Studio Execs Didn’t Understand What They Had On Their Hands With Marilyn Monroe

After beginning her career as a model, Monroe set her sights on the world of acting, and signed a short-term contract with 20th Century Fox in 1946. After a few inconsequential appearances in films, she was dropped from the contract, and returned to modeling. She accepted $50 to pose nude in order to make ends meet, but the photo gained enough attention to earn her another chance in Hollywood.

Monroe accepted bit parts in films for the next two years before landing a part in John Houston’s “The Asphalt Jungle.” Although her role was still minor, the upcoming actress was proud of the film, and delighted that audiences finally began to notice her. In her autobiography, My Story, Monroe recalled audiences’ positive reactions to her:

“It was a fine picture. I was thrilled by it. The biggest thrill, though, was myself. The audience whistled at me. They made ‘wolf noises.’ They laughed happily when I spoke. They liked me very much.”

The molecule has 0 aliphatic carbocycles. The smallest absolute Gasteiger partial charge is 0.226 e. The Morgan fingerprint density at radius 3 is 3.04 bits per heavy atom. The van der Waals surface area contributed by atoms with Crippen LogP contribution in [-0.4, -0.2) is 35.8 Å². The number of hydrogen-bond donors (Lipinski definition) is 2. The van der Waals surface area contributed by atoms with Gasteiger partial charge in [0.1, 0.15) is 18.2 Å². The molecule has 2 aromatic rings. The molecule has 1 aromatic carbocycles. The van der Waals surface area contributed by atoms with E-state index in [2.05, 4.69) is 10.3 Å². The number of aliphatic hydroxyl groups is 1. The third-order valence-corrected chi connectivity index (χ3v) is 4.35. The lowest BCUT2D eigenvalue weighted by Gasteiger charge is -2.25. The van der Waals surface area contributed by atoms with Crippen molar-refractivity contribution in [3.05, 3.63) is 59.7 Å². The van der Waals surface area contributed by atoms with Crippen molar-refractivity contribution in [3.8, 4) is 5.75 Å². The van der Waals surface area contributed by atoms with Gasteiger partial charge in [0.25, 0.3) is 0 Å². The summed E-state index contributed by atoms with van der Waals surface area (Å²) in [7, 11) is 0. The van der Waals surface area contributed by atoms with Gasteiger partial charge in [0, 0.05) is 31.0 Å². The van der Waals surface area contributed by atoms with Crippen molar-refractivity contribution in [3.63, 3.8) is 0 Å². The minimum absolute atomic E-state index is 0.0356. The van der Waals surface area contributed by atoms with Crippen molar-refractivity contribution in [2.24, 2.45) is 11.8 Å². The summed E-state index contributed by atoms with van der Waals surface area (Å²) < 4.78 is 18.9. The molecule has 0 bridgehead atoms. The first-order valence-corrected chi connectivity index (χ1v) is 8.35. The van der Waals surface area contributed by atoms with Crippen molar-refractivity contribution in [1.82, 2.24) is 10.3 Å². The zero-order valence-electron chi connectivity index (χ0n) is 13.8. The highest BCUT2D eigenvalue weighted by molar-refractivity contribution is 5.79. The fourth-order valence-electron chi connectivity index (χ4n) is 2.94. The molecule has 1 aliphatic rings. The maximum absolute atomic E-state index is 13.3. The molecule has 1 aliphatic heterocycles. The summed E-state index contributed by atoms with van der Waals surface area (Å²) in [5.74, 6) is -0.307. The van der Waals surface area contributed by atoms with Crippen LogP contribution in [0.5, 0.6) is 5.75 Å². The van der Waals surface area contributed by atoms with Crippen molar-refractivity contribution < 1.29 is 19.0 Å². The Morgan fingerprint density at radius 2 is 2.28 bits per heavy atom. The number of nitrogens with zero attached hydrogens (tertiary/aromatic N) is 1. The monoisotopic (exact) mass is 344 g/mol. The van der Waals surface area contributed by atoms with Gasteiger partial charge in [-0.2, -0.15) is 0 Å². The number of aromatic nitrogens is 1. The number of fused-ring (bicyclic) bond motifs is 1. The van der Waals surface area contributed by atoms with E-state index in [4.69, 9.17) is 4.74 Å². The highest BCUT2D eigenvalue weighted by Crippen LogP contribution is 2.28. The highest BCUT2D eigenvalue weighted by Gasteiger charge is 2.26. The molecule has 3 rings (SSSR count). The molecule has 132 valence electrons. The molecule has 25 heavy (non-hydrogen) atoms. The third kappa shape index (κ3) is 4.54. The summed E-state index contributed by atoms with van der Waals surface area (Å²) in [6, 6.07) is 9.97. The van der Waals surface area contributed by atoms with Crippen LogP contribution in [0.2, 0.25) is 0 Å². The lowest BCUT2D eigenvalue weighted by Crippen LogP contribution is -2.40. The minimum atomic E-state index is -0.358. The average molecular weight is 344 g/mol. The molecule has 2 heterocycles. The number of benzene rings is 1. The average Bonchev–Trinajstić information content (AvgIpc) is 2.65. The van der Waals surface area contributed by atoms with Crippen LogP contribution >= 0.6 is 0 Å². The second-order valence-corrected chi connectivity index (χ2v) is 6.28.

Monroe and her friend and talent agent Johnny Hyde thought the film would be her big break. According to Monroe, when Hyde approached Metro-Goldwyn-Mayer, they refused to give her a contract because she wasn’t “star material” and didn’t have “the sort of looks that make a movie star.”

Despite the exec’s opinion, Monroe continued to act, and finally won another Fox contract after her breakout performance in “All About Eve.” The Metro exec must have felt pretty silly after Fox signed Monroe and downright gutted when she exploded into superstardom.

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